K&L Gates has embraced this new technology, not only because their clients demand it but they see the benefits as well. K&L Gates Partner Judith Rinearson of the New York and London offices told Bloomberg Law, “You don’t need to be doing initial coin offerings or issuing tokens to benefit from the blockchain.”
We learn from JD Journal that Rinearson is currently leading an initiative to build an internal blockchain within K&L Gates, which could be used for time-keeping, filing deeds and handling merger and acquisition transactions. The blockchain technology is used to develop tools and infrastructure that can help lawyers draft contracts, record commercial transactions, and verify legal documents. The hope is that blockchain can reduce the time lawyers spend on repetitive tasks so they have more time to spend on more important tasks.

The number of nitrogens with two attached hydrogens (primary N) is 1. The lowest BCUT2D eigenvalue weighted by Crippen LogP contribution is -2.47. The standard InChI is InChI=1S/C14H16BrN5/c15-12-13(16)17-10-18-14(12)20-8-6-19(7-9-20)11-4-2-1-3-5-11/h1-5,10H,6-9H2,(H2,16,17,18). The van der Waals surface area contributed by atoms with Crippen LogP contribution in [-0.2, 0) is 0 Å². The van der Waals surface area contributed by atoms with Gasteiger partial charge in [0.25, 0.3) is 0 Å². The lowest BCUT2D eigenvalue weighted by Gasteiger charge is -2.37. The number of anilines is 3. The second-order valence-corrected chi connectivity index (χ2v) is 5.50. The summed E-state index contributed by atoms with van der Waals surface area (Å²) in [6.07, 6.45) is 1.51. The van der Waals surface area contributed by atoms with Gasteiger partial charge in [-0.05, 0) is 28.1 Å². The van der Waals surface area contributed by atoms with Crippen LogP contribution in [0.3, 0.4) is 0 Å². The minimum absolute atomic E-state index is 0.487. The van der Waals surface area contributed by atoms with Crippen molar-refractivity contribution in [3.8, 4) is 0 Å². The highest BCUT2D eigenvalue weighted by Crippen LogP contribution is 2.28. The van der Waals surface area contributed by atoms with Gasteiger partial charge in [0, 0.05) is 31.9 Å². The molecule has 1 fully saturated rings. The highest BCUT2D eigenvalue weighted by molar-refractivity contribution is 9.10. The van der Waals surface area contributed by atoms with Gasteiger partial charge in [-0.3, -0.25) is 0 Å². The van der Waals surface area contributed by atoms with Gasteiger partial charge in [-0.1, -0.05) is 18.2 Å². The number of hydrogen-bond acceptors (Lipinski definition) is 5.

Some of the tools and programs being developed are companies like Integra Ledger and OpenLaw. Integra Ledger creates a permissioned blockchain that increases the integrity of legal documents. OpenLaw helps lawyers generate legal agreements automatically and embed smart contracts that be delivered on blockchain.
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